This spot gets more than its fair share of pressure but the fishing for bluegill, crappie, and bass is still pretty decent.  This time of year can be iffy though as water temperatures fluctuate, sometimes drastically, and the fish may or may not be on the feed. 

When I arrived I noticed one thing right off: the water was much clearer than I normally would expect at this lake.  Not in just a nice clean water sense either, but in that icy clearness that cold water takes on.  Thinking my efforts might be in vain, I still went ahead and tied on a #14 beadhead Simi Seal Leech.  As long as I was there I was going to fish. 

Working along the shoreline in an shallower area that normally holds some nice bluegill, I settled into my normal routine of casting followed by a very slow twitch retrieve.  Several casts produced nothing and it seemed my fears were on the verge of being confirmed: it was simply too early.  Then I realized that in the cold water, the fly might need a little time to get deeper.  The next cast I waited for 5 slow seconds as the bead dragged the fly deeper before beginning the same slow retrieve.  Half way back to shore, I saw the end of the line twitch.  Normally bluegill will hit hard enough that you don't have to wonder but not this one.  It must have just barely touched the fly.  A quick hookset confirmed that a fish was messing with my fly, and it was soon swimming about as bluegill will do, using its flat body to full advantage to feel much larger than it really was.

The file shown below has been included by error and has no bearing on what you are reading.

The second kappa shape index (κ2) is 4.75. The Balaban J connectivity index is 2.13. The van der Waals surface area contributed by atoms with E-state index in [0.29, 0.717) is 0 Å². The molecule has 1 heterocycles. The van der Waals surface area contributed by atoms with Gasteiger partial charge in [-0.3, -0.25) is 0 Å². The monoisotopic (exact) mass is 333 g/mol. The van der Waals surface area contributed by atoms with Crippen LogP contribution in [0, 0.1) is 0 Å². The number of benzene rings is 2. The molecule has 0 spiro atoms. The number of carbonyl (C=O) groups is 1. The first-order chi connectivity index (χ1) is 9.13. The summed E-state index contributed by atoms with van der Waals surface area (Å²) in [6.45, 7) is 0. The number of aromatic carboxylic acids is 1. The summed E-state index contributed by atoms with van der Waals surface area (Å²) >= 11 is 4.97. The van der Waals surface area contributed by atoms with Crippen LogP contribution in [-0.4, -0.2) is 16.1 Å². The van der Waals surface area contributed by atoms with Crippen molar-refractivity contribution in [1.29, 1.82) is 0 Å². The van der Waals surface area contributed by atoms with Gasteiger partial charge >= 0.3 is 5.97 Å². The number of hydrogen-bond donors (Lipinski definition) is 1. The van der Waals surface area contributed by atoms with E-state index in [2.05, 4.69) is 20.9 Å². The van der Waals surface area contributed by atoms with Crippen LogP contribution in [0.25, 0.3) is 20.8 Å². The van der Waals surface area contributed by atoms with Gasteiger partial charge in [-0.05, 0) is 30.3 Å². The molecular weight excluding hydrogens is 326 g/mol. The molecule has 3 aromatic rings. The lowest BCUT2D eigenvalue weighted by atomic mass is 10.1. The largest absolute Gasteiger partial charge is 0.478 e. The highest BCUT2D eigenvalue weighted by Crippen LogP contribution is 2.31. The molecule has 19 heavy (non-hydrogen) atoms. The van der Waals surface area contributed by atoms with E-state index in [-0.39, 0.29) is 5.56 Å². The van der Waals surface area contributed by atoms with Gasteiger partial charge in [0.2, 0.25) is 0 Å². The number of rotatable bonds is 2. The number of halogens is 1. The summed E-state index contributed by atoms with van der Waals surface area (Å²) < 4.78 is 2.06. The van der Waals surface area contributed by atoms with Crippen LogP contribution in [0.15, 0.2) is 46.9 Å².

Landing the fish, I quickly took a picture of the first spring bluegill and sent it back to grow some more.  Several fish later I decided to explore.  Several other stops produced fish as well. 

Heading back towards the car, I told my friend that I wanted to catch a crappie.  There is a spot that usually holds some but a couple guys were fishing it.  I set up nearby, close enough to have a shot but not so close that I crowded them any. 

For the first couple of casts I saw nothing.  Then the third cast produced a follow from a nice little bluegill.  "Slow down," I thought to myself.  Letting the fly sink even more than normal, I began a slow steady retrieve.  A tap on the end of the line brought the required hookset and I was soon staring in wonder at, of all things, a crappie.  I was suprised, more because I don't really catch that many here, meaning I didn't really believe it would happen.  Happily, I got a picture of my catch and was soon headed home, happy to have got a pleasant hour in on the water. 

Catherine McGrath Photograph

Sunday, March 11, 2012

Safely Returned

Another epic visit to the Florida Everglades is now history.  The trip was a lot of fun for many reasons including the paddling, lots of wildlife, and yes, even a little fishing.  Things like camping on the beach were definitely a huge plus as well.  I have well over 10 gigabytes of just my own pictures and video to go over, not to mention similar quantities from my friends as well.  Over the next few days I'll be posting pictures, stories, and other tidbits from the trip.

In the meantime, spring appears to be in full swing here in Tennessee.  That means I have lots of tying and fishing to do.  Today I'm heading out for a little while to check on a local bluegill spot.  Check back often over the next serveral days as I provide lots of updates...